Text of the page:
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      1. I was really disappoint by Krispy Kreme too. I tried them a few times after they came to Manchester, and I like the variety but they weren’t as good as the donuts from other places. Honestly, how did you mess this one up America, it’s practically your national dish?

        Liked by 1 person

      2. I really don’t know. Here we’re big fans of Tim Horton’s, and although their donuts aren’t necessarily as good as homemade local bakery ones, they are far superior to Krispy Kreme. At least I think so! But then again, I’m not American. Maybe I am missing something. πŸ™‚

        Liked by 1 person

    1. Hi Tasha! We consider cruellers to be a type of doughnut, but I’m sure some doughnut connoisseurs would disagree. πŸ™‚ You can’t go wrong with anything chocolate!

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  3. Doughnut….this is the way I learned it….being nuts of dough…..
    I never knew these doughnuts were name crueller and Dutch origin. I am not a doughnut lover, though honey one is my choice.when offered. Thanks for the appetizing history!

    Liked by 1 person

    1. Mmmm….coconut. Right on!

      My dictionary tells me that donut is the North American version of doughnut. Yay, they are both right! I’ve seen it both ways here, but donut definitely has the lead. πŸ™‚

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      1. So, as a Canadian, do I write donut, or doughnut? Canadian spelling always frustrates me. Its a confusing mix of American and British English that isn’t always 100% consistent from coast to coast. 😦

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      2. I know, right? Usually I find myself falling in to the British spelling for things. Specifically as a Canadian editor, I go to my trusty Canadian Oxford Dictionary whenever there are any disputes and go with that. (Unless I’m editing something for an American audience…then it’s Merriam-Webster!) I figure if your reader understands what you are saying, that’s the main thing. πŸ™‚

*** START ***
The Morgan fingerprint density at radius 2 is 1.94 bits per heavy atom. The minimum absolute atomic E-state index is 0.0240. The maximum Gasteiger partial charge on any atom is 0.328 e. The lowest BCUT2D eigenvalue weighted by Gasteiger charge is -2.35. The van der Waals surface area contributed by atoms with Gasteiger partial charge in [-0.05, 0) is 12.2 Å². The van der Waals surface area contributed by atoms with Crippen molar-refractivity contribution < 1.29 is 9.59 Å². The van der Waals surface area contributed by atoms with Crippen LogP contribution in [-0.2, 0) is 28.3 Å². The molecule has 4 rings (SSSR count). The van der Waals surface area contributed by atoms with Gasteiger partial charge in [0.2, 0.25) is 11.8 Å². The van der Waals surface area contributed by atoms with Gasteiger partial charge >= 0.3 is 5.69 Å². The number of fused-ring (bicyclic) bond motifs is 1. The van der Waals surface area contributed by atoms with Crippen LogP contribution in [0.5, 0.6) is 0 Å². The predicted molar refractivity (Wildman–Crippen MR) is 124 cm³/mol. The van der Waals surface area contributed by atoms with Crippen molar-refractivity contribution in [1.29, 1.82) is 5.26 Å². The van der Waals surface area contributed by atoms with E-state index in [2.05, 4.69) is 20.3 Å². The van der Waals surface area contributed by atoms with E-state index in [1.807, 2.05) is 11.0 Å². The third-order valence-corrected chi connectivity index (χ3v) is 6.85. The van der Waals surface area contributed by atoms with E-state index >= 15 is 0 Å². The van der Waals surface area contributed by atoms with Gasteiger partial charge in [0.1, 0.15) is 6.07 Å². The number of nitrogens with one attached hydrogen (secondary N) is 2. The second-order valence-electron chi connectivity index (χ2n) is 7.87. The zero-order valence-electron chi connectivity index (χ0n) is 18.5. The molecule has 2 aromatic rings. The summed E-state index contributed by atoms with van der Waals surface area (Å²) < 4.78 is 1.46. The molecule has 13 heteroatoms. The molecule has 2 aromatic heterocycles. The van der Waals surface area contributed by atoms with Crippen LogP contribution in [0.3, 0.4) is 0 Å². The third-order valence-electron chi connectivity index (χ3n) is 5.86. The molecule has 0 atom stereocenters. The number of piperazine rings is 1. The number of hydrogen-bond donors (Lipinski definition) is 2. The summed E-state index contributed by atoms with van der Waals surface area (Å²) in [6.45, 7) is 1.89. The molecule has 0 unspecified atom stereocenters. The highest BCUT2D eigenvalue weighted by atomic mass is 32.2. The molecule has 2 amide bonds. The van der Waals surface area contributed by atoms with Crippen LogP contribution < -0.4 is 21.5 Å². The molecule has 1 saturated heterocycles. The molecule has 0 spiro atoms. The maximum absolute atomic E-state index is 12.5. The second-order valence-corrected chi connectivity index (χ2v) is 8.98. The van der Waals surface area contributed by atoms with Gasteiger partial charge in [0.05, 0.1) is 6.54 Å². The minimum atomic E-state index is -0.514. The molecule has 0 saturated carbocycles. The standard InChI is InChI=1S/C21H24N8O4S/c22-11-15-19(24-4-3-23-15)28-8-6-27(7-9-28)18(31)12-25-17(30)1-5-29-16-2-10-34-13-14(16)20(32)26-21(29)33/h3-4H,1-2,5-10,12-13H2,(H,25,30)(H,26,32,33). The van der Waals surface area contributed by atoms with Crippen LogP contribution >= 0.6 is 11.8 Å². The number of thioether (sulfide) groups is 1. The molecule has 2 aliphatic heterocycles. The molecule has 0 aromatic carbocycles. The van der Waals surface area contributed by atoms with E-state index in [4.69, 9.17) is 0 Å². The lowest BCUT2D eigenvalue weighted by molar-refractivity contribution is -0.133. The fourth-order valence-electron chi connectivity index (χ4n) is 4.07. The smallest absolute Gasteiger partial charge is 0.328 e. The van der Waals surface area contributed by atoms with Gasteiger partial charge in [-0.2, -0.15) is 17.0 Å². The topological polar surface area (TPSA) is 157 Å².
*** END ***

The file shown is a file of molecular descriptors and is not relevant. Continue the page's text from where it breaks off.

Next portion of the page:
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      3. We have a book called, “Editing Canadian English that I’m afraid to even look at, lest it undermine my entire grammar education.

        The worst, though, is when I’m writing my fiction. Scrivener uses British spelling, but Word always defaults to American. Since I write for American publishers, I’m always having to ask my American partner which spelling is correct, since I’ll get an error message one way or another. πŸ˜›

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      4. Yes, WordPress also likes to tell me that a lot of my Britishisms are wrong. I have that book, too – they just put out the third edition of it online through the Editors’ Association of Canada. It’s a good supplement, but I can see why you wouldn’t want to add to the confusion! I’d keep it simple. πŸ™‚ (I must say though that Merriam-Webster online is a great place for checking American spelling.)

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  4. I’m not doughnut savvy enough to know that cruellers/crullers were even a thing. I do like old fashioned doughnuts, though. Mmmm…